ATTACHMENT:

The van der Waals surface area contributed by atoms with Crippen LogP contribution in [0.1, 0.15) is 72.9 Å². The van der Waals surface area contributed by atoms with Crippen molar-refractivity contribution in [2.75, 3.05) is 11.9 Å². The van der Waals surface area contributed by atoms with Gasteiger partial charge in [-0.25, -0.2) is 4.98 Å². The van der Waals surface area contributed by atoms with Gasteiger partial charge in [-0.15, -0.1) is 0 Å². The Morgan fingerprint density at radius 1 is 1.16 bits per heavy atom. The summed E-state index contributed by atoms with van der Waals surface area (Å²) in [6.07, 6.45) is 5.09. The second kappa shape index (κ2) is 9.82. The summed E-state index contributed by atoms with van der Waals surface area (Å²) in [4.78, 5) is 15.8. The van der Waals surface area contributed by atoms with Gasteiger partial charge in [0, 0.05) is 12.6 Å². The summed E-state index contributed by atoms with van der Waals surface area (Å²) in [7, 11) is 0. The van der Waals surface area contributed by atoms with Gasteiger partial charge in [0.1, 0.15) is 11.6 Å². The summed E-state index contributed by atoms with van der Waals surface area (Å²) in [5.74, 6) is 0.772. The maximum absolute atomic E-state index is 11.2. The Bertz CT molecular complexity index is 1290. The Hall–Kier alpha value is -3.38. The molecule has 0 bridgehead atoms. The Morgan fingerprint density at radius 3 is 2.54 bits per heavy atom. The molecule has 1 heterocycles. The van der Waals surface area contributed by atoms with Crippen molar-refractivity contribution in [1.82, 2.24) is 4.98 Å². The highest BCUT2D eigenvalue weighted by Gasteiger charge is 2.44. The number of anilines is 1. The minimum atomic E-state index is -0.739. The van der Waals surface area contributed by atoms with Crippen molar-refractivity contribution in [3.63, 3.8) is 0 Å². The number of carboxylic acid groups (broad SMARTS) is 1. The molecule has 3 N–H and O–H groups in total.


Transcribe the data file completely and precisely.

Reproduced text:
The van der Waals surface area contributed by atoms with Crippen LogP contribution in [0.1, 0.15) is 72.9 Å². The van der Waals surface area contributed by atoms with Crippen molar-refractivity contribution in [2.75, 3.05) is 11.9 Å². The van der Waals surface area contributed by atoms with Gasteiger partial charge in [-0.25, -0.2) is 4.98 Å². The van der Waals surface area contributed by atoms with Gasteiger partial charge in [-0.15, -0.1) is 0 Å². The Morgan fingerprint density at radius 1 is 1.16 bits per heavy atom. The summed E-state index contributed by atoms with van der Waals surface area (Å²) in [6.07, 6.45) is 5.09. The second kappa shape index (κ2) is 9.82. The summed E-state index contributed by atoms with van der Waals surface area (Å²) in [4.78, 5) is 15.8. The van der Waals surface area contributed by atoms with Gasteiger partial charge in [0, 0.05) is 12.6 Å². The summed E-state index contributed by atoms with van der Waals surface area (Å²) in [7, 11) is 0. The van der Waals surface area contributed by atoms with Gasteiger partial charge in [0.1, 0.15) is 11.6 Å². The summed E-state index contributed by atoms with van der Waals surface area (Å²) in [5.74, 6) is 0.772. The maximum absolute atomic E-state index is 11.2. The Bertz CT molecular complexity index is 1290. The Hall–Kier alpha value is -3.38. The molecule has 0 bridgehead atoms. The Morgan fingerprint density at radius 3 is 2.54 bits per heavy atom. The molecule has 1 heterocycles. The van der Waals surface area contributed by atoms with Crippen molar-refractivity contribution in [1.82, 2.24) is 4.98 Å². The highest BCUT2D eigenvalue weighted by Gasteiger charge is 2.44. The number of anilines is 1. The minimum atomic E-state index is -0.739. The van der Waals surface area contributed by atoms with Crippen molar-refractivity contribution in [3.63, 3.8) is 0 Å². The number of carboxylic acid groups (broad SMARTS) is 1. The molecule has 3 N–H and O–H groups in total.